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Image: Effects of DNA Sequence Variation

U.S. Department of Energy Office of Biological and Environmental Research

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Effects of DNA Sequence Variation

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Each DNA molecule contains many genes--the basic physical and functional units of heredity. A gene is a specific sequence of nucleotide bases, whose sequences carry the information required for constructing proteins, which provide the structural components of cells and tissues as well as enzymes for essential biochemical reactions. The human genome is estimated to comprise more than 25,000 genes. All living organisms are composed largely of proteins--which are coded for by genes. Proteins are large, complex molecules made up of long chains of subunits called amino acids. Twenty different kinds of amino acids are usually found in proteins. Within the gene, each specific sequence of three DNA bases (codons) directs the cells protein-synthesizing machinery to add specific amino acids. For example, the base sequence ATG codes for the amino acid methionine. Since 3 bases code for 1 amino acid, the protein coded by an average-sized gene (3000 bp) will contain 1000 amino acids. The DNA code is thus a series of codons that specify which amino acids are required to make up specific proteins. Some variations in a person's genetic code will have no effect on the protein that is produced, others can lead to disease or an increased susceptibility to a disease.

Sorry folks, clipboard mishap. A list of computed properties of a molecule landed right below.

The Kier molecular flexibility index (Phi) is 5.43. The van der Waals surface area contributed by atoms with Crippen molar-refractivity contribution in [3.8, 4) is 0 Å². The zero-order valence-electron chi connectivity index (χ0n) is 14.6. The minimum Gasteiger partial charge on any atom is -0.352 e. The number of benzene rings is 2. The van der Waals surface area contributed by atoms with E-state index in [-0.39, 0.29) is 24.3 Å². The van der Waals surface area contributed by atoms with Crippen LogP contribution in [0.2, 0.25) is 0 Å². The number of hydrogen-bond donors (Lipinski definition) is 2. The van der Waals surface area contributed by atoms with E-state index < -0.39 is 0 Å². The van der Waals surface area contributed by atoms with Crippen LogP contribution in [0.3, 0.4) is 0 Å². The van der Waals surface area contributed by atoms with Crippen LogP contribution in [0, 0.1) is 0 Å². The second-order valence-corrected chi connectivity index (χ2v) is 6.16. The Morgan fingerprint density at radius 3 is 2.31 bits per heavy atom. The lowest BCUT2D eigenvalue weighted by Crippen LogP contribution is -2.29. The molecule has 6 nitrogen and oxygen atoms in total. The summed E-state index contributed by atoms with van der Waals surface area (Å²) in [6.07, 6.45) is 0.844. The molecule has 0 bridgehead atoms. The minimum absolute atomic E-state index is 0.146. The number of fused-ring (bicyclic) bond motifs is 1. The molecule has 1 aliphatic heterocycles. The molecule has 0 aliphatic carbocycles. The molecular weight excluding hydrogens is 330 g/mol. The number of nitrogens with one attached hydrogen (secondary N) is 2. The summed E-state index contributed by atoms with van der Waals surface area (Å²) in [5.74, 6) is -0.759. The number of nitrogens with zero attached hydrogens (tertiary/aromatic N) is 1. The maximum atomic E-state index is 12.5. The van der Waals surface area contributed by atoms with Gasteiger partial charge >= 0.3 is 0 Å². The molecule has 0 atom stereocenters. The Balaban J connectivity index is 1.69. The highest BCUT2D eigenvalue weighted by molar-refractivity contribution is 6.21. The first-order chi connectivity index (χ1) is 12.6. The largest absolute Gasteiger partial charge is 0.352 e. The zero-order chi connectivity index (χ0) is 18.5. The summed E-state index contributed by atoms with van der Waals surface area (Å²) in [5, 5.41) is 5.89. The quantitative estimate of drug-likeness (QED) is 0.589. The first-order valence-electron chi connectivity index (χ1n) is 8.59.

Credit or Source: Office of Biological and Environmental Research of the U.S. Department of Energy Office of Science.

Prepared by the Biological and Environmental Research Information System, Oak Ridge National Laboratory, and